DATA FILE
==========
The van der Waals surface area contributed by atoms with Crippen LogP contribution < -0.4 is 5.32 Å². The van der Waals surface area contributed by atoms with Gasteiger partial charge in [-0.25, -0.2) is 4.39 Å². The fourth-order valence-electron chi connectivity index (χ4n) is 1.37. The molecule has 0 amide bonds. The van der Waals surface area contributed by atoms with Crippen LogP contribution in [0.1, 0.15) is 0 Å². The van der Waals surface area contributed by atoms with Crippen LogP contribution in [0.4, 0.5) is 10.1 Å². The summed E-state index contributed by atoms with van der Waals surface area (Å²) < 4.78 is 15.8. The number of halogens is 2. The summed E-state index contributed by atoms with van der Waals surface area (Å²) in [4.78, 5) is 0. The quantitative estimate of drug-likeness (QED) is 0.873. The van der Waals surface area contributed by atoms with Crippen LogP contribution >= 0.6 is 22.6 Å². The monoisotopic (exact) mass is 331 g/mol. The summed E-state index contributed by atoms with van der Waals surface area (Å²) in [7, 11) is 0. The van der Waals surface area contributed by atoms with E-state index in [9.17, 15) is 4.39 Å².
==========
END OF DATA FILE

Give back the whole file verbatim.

The van der Waals surface area contributed by atoms with Crippen LogP contribution < -0.4 is 5.32 Å². The van der Waals surface area contributed by atoms with Gasteiger partial charge in [-0.25, -0.2) is 4.39 Å². The fourth-order valence-electron chi connectivity index (χ4n) is 1.37. The molecule has 0 amide bonds. The van der Waals surface area contributed by atoms with Crippen LogP contribution in [0.1, 0.15) is 0 Å². The van der Waals surface area contributed by atoms with Crippen LogP contribution in [0.4, 0.5) is 10.1 Å². The summed E-state index contributed by atoms with van der Waals surface area (Å²) < 4.78 is 15.8. The number of halogens is 2. The summed E-state index contributed by atoms with van der Waals surface area (Å²) in [4.78, 5) is 0. The quantitative estimate of drug-likeness (QED) is 0.873. The van der Waals surface area contributed by atoms with Crippen LogP contribution >= 0.6 is 22.6 Å². The monoisotopic (exact) mass is 331 g/mol. The summed E-state index contributed by atoms with van der Waals surface area (Å²) in [7, 11) is 0. The van der Waals surface area contributed by atoms with E-state index in [9.17, 15) is 4.39 Å².